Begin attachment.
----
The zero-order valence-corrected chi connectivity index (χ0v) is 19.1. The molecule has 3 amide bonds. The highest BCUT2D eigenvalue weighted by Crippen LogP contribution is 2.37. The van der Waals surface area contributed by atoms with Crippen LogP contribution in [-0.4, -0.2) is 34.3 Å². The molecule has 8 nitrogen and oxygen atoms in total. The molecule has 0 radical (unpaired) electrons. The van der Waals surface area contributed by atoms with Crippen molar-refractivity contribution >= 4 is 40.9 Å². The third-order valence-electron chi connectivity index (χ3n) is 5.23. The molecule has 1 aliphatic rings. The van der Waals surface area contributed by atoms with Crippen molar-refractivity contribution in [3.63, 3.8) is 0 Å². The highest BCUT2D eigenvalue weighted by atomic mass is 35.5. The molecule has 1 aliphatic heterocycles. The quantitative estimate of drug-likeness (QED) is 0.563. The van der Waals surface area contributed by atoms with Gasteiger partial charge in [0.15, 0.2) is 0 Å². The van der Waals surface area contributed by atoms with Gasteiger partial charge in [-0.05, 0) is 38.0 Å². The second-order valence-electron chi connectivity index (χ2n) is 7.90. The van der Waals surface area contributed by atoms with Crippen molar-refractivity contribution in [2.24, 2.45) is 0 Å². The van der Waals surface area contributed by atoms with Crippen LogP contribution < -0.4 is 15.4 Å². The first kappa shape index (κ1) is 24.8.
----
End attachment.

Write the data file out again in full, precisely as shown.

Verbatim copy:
The zero-order valence-corrected chi connectivity index (χ0v) is 19.1. The molecule has 3 amide bonds. The highest BCUT2D eigenvalue weighted by Crippen LogP contribution is 2.37. The van der Waals surface area contributed by atoms with Crippen LogP contribution in [-0.4, -0.2) is 34.3 Å². The molecule has 8 nitrogen and oxygen atoms in total. The molecule has 0 radical (unpaired) electrons. The van der Waals surface area contributed by atoms with Crippen molar-refractivity contribution >= 4 is 40.9 Å². The third-order valence-electron chi connectivity index (χ3n) is 5.23. The molecule has 1 aliphatic rings. The van der Waals surface area contributed by atoms with Crippen molar-refractivity contribution in [3.63, 3.8) is 0 Å². The highest BCUT2D eigenvalue weighted by atomic mass is 35.5. The molecule has 1 aliphatic heterocycles. The quantitative estimate of drug-likeness (QED) is 0.563. The van der Waals surface area contributed by atoms with Gasteiger partial charge in [0.15, 0.2) is 0 Å². The van der Waals surface area contributed by atoms with Gasteiger partial charge in [-0.05, 0) is 38.0 Å². The second-order valence-electron chi connectivity index (χ2n) is 7.90. The van der Waals surface area contributed by atoms with Crippen molar-refractivity contribution in [2.24, 2.45) is 0 Å². The van der Waals surface area contributed by atoms with Crippen LogP contribution < -0.4 is 15.4 Å². The first kappa shape index (κ1) is 24.8.